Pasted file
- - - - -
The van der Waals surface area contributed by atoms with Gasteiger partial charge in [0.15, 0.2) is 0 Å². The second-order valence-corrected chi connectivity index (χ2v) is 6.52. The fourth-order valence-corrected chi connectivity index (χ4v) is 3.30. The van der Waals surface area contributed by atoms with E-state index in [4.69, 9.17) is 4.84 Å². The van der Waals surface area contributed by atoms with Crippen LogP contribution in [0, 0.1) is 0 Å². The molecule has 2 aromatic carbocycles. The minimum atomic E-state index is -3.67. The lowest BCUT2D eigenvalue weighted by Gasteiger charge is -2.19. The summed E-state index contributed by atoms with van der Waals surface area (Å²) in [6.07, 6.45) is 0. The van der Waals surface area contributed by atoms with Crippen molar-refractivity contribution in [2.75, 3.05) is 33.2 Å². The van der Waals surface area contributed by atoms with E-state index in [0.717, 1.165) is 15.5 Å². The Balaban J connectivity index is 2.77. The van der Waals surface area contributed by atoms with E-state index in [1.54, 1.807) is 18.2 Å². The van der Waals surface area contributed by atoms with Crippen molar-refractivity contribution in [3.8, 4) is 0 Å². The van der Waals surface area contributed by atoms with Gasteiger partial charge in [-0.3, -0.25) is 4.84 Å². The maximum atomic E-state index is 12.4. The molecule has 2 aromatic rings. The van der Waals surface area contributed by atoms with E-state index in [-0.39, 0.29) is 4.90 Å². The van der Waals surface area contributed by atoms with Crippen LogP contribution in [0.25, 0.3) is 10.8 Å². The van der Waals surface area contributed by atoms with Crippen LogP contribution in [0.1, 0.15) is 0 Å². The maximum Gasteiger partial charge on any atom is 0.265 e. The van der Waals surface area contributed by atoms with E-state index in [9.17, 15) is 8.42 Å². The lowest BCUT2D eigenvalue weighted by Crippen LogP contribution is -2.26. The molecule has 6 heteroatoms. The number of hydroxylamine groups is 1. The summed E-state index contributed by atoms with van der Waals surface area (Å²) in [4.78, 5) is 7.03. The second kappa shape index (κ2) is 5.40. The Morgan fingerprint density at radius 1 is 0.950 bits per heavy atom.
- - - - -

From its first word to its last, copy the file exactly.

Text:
The van der Waals surface area contributed by atoms with Gasteiger partial charge in [0.15, 0.2) is 0 Å². The second-order valence-corrected chi connectivity index (χ2v) is 6.52. The fourth-order valence-corrected chi connectivity index (χ4v) is 3.30. The van der Waals surface area contributed by atoms with E-state index in [4.69, 9.17) is 4.84 Å². The van der Waals surface area contributed by atoms with Crippen LogP contribution in [0, 0.1) is 0 Å². The molecule has 2 aromatic carbocycles. The minimum atomic E-state index is -3.67. The lowest BCUT2D eigenvalue weighted by Gasteiger charge is -2.19. The summed E-state index contributed by atoms with van der Waals surface area (Å²) in [6.07, 6.45) is 0. The van der Waals surface area contributed by atoms with Crippen molar-refractivity contribution in [2.75, 3.05) is 33.2 Å². The van der Waals surface area contributed by atoms with E-state index in [0.717, 1.165) is 15.5 Å². The Balaban J connectivity index is 2.77. The van der Waals surface area contributed by atoms with E-state index in [1.54, 1.807) is 18.2 Å². The van der Waals surface area contributed by atoms with Crippen molar-refractivity contribution in [3.8, 4) is 0 Å². The van der Waals surface area contributed by atoms with Gasteiger partial charge in [-0.3, -0.25) is 4.84 Å². The maximum atomic E-state index is 12.4. The molecule has 2 aromatic rings. The van der Waals surface area contributed by atoms with E-state index in [-0.39, 0.29) is 4.90 Å². The van der Waals surface area contributed by atoms with Crippen LogP contribution in [0.25, 0.3) is 10.8 Å². The van der Waals surface area contributed by atoms with Crippen LogP contribution in [0.1, 0.15) is 0 Å². The maximum Gasteiger partial charge on any atom is 0.265 e. The van der Waals surface area contributed by atoms with E-state index in [9.17, 15) is 8.42 Å². The lowest BCUT2D eigenvalue weighted by Crippen LogP contribution is -2.26. The molecule has 6 heteroatoms. The number of hydroxylamine groups is 1. The summed E-state index contributed by atoms with van der Waals surface area (Å²) in [4.78, 5) is 7.03. The second kappa shape index (κ2) is 5.40. The Morgan fingerprint density at radius 1 is 0.950 bits per heavy atom.